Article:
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Words Moms Should Say to Their Kids

4 Things I Wish My Mom Had Told Me — Before It Was Too Late

We're happy to present this article by William Weil from one of our favorite sites, YourTango.

It wasn't my mother's choice to leave me at the formative age of 12. While no one talked to us about it, she'd been dying for five years—since I was seven. I knew she was in and out of the hospital, but if no one was saying anything, I wasn't asking any questions.

"Aunt" Carol whisked me away to Montauk Point with her kids the weekend Dad had the flu and Mom was in the final stages. Just an hour after arriving, she told us we had to go back. No reason was given and, again, I wasn't asking. Of course I knew subconsciously, but I wouldn't admit it to myself.

It was the longest three hour drive of my life. When I got home, there were a dozen strangers in my house. My family asked good friends not to come over until they told the children. These were the people who hadn't gotten the message. We had that in common.

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I went upstairs, and I knocked on my father's door. He got out of bed and told me straight out, "I have bad news, Willy. Mom passed away today."

I hit my knees so I wouldn't fall down and began a process of mourning that, in a way, continues to this day—some 47 years later.

As May heralds in yet another Mother's Day, I reflect on things I wish I'd gotten from Mom before she passed away.

1. I wish she would've told me that her lack of attention didn't mean she loved me less.

I had a hyperactive older brother, and when my sister was born four years after me, the two of them consumed my mother's attention. As Mom no longer had much time and attention to give me, I concluded that there was something wrong with me.

I didn't dare ask for my mother's attention because if she denied it would have annihilated me—proving that I was worthless, unloved and unlovable. So I acted out, which only made things worse. What I needed to hear from my mother at that time was something like this: "Your new sister is going to take a lot of time and energy from me, but that doesn't mean I love you any less. I'm not moving away from you emotionally ... not at all."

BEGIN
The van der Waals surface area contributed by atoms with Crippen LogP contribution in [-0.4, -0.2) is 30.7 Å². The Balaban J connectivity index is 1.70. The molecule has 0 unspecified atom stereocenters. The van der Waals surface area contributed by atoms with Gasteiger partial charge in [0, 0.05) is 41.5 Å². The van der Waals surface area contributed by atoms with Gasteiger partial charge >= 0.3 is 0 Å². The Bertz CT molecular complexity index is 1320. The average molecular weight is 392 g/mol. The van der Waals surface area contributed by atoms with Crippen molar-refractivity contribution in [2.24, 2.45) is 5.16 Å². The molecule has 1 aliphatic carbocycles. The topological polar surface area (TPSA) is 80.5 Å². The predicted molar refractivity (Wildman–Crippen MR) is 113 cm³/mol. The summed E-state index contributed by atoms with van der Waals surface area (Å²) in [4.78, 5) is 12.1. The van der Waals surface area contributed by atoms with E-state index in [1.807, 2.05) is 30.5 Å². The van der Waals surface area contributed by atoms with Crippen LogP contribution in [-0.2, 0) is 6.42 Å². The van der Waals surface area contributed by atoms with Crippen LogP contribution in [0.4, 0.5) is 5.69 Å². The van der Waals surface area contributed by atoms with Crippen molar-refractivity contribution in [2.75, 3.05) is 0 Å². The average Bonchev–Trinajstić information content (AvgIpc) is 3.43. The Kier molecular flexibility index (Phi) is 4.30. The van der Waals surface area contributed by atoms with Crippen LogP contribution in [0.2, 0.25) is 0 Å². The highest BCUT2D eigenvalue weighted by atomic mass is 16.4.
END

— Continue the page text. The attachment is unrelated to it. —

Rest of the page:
2. I wish she would've given me the right kind of praise.

My parents were afraid of creating egotistical children. I know this because my father didn't tell me that I'd tested as having the highest IQ in my fourth grade class until I was in my 20s. Growing up, I never felt particularly smart, special, unique, talented or handsome — yet I was ALL of those things. Nowadays I think parents go overboard. A kid scribbles on a piece of paper, and his mom acts like he just painted the Mona Lisa.

But, as Mr. Rogers teaches us all, kids do need to know they are unique and special. I needed that. Without it, I formed some obnoxious compensation patterns that did not serve me well as an adult in relationships with women.

3. I wish she would've said, "You'll be OK."

I remember getting a slip of paper the last day of the sixth grade saying I'd been put in Advanced Math for next year in Junior High School. I thought there might have been some mistake. I asked our amazing teacher, Ms. Tannenbaum, about it. She looked me right in the eye, smiled knowingly, and said, "You'll do great, Billy." No one had ever said anything so encouraging to me until that point. Even just thinking about it now makes me cry. Moms need to let their kids know they'll be OK.

4. I wish she would've said, "Goodbye."

Kids weren't allowed to visit people in the hospital in 1968, so when my brother and I could visit Mom just this once, it was a big day. I spent an hour picking out the perfect African Violet (her favorite) and carried it home like it was a lit Menorah. The visit was strange. Mom was very thin and hard to look at. No one seemed to know what to say. It was all over in an instant, and a week later, Mom was gone. The thing is, she had to know this was the last time she'd see us, but she never said, "Goodbye." That lived in me a long time as a bitter betrayal.

I don't blame my sweet, beloved mother for not giving me these things. In the 1950s and 1960s, straightforward, open, honest communication was barely tolerated among adults (and certainly less so between adults and children). But that doesn't mean I'm not sad about it from time to time, lamenting some difficult challenges the evergreen child in me will carry to my own grave.

Moreover, the challenges caused by not having this type of basic self-confidence in my relationships were profound. Until I was almost 50—with a lot of transformational work behind me—I failed in relationship after relationship, always needing something that my partners couldn't provide. I needed someone to fill the bucket of my heart, despite the gaping hole in the bottom.

On the other hand, my struggle has caused me to do a lot of soul searching, and that has led me to some great wisdom. I'm always grateful for the opportunity to share that. As for my two sons, my own wanting childhood led me to give them as much of these things I can. Today, they are both successful young adults in strong relationships, and, in a very real way, they have my mother to thank for that.

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